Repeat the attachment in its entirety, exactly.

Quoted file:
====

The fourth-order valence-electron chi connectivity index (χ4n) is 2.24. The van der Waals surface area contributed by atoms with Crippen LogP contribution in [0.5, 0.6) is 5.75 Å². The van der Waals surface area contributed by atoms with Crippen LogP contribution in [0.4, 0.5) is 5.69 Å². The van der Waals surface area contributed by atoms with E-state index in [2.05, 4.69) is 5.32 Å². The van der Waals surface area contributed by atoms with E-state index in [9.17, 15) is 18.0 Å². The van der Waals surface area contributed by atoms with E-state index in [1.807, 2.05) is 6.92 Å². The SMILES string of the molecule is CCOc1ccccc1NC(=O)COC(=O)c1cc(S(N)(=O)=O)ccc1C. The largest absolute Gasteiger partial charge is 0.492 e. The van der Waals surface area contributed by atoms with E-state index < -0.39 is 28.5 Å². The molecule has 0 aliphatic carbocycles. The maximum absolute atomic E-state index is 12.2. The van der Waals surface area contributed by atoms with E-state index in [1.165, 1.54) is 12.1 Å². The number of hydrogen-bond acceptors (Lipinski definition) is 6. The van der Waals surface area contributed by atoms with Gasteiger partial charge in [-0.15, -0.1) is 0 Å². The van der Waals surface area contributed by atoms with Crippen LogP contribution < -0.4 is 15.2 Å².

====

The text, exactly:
The fourth-order valence-electron chi connectivity index (χ4n) is 2.24. The van der Waals surface area contributed by atoms with Crippen LogP contribution in [0.5, 0.6) is 5.75 Å². The van der Waals surface area contributed by atoms with Crippen LogP contribution in [0.4, 0.5) is 5.69 Å². The van der Waals surface area contributed by atoms with E-state index in [2.05, 4.69) is 5.32 Å². The van der Waals surface area contributed by atoms with E-state index in [9.17, 15) is 18.0 Å². The van der Waals surface area contributed by atoms with E-state index in [1.807, 2.05) is 6.92 Å². The SMILES string of the molecule is CCOc1ccccc1NC(=O)COC(=O)c1cc(S(N)(=O)=O)ccc1C. The largest absolute Gasteiger partial charge is 0.492 e. The van der Waals surface area contributed by atoms with E-state index < -0.39 is 28.5 Å². The molecule has 0 aliphatic carbocycles. The maximum absolute atomic E-state index is 12.2. The van der Waals surface area contributed by atoms with E-state index in [1.165, 1.54) is 12.1 Å². The number of hydrogen-bond acceptors (Lipinski definition) is 6. The van der Waals surface area contributed by atoms with Gasteiger partial charge in [-0.15, -0.1) is 0 Å². The van der Waals surface area contributed by atoms with Crippen LogP contribution < -0.4 is 15.2 Å².